Walt Mossberg

Creating and Sharing Videos That Are Not Too Long and Not Too Short

Very short videos are having their moment. Twitter’s Vine smartphone app, which shoots and posts clips of up to six seconds, has been a hit. And Instagram, the wildly popular photo-sharing app owned by Facebook, recently added shared video clips, which can last 15 seconds.

These clips are infinitely less work than traditional digital videos, which often take hours to edit in programs like iMovie and run 15 or 20 minutes or more. But instant, no-work short clips also convey limited content. Instead of a whole holiday gathering, they tend to capture quick moments during a day, like a baby or pet doing something cute, friends acting goofy, or just a glimpse of a more meaningful event. They’re like animated snapshots.


Both Magisto and Animoto are usable via Web browsers and smartphone apps.

What if you could easily produce videos long enough to show viewers a decent chunk of a memorable occasion, yet short enough to avoid being boring and hard to share?

Well, there are services that let you simply gather relevant photos and video clips, and upload them for automated video editing. There, they get boiled down, enhanced with effects and turned into professional-looking videos typically lasting from one minute to a few minutes, accompanied by music and easily shared. These programs let you choose styles, or visual themes, and videos are produced in accordance with the themes and the music.

This week, I tested two such services, Magisto and Animoto. Both work on iPhones and Android phones, but also via Web browsers on PCs and Macs. Both offer free versions, as well as paid versions with richer features.

I found both worked well, but Magisto was easier to use. It, however, offered fewer options and less control. It’s focused on automated video editing based on algorithms it claims allow it to deduce the gist, or emotion, of the video, in accordance with the theme. Animoto offers more customization, with a greater variety of styles and more manual controls. It keys its production mainly from the music you choose.

Each has some drawbacks, but I generally preferred Magisto. It took less time and its free version offers longer videos. I’d use Animoto if I wanted greater control.



With each service, I was able to make short videos of family events like Thanksgiving dinner and a wedding, which took almost no effort and time. The videos looked professional and pleasing to people with whom I shared them.

Both services store your videos on their servers. Both allow you to share your videos by sending links to select groups of friends and family. They also allow you to share videos more widely on Facebook, Twitter and other social networks. But neither is a social network itself. Both offer either music they’ve licensed or allow you to upload your own.

Magisto, which launched in 2012, makes videos of up to one minute and 15 seconds long free of charge. A paid version costs $5 a month or $18 a year for videos of up to 2½ minutes.

Animoto, which has been around since 2007 (it started out as a way to make slide shows from photos), gives you just 30-second videos free and charges $5 a month, or $30 a year, for videos of up to 10 minutes long, though the company says average projects are two to three minutes. Animoto also has costlier plans with longer durations for professionals like wedding photographers.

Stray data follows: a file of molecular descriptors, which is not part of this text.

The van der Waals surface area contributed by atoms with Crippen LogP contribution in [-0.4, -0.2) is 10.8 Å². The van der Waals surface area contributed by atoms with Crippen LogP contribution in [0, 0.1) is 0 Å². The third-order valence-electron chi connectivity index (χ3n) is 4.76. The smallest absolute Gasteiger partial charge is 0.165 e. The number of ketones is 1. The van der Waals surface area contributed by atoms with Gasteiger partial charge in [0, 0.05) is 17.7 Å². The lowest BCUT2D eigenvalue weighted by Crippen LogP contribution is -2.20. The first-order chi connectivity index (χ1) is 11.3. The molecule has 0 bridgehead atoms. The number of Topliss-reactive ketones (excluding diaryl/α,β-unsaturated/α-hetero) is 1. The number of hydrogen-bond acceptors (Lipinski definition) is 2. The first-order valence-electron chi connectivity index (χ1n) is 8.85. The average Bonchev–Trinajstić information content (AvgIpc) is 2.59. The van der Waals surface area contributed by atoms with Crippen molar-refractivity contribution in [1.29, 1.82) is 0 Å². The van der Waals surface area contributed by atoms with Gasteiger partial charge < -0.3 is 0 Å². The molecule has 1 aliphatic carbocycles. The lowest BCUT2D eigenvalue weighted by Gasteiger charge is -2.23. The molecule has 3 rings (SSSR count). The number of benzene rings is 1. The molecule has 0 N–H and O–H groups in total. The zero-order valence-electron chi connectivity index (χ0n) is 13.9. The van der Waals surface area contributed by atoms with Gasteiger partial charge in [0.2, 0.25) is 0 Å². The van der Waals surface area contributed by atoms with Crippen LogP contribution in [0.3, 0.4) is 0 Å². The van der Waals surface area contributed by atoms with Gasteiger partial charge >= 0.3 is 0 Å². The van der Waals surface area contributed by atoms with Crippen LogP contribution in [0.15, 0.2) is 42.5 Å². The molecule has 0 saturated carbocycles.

I used short video clips of events and tried each service in a Web browser and via iPhone apps. I emailed links to friends and family and did test posts to Facebook.

Magisto has a beautiful, clean interface, with clearly labeled steps and buttons that say “Next” and, when you’re done, “It’s a Wrap!” and “You’re Done.” Like Animoto, the automated process takes a few minutes to produce the movie on its servers and notify you by email when your movie is ready.

My finished Magisto movies looked good and weren’t cheesy. The service adds panning and zooming to photos, changes from color to monochrome, and creatively shows your video clips — for instance, quickly repeating key sections, or stopping the videos to make it look like a photo is being snapped, complete with a shutter sound. I especially liked one wedding project I did accompanied by the song “Chapel of Love.”

But Magisto’s main drawback is that it only offers 11 themes and I found these either too specific or general to match my projects. The company says it’s adding more themes. Also, the iPhone version is marred by a giant pop-up ad for a sponsor running a contest.

Animoto took longer to use, partly because I found its interface harder to decode, and partly because it let me choose which parts of my video clips it would use. Animoto only uses 10 seconds of each of your clips in its finished movie, interspersing these segments with photos and text you create. By default, it takes the first 10 seconds you create.

But Animoto doesn’t work in a clear step-by-step fashion. In particular, when you’re done, instead of saying the movie is completed and being processed on the server, it merely has a button saying you can preview the video.

But Animoto has features Magisto lacks, like the ability to add text frames and 44 styles. These included many general ones, like “Air” and “Fire,” that would work with more projects.

I found my Animoto movies were pleasant, but a bit more basic than the Magisto examples. The same wedding looked less interesting and more like a slide show with some effects in Animoto.

Your reactions may differ, however, and your material may lend itself better to one service than the other. Both work well and I urge you to try them if you want more than Vine or Instagram offer, with less work than a full video-editing app.

Email Walt at mossberg@wsj.com.

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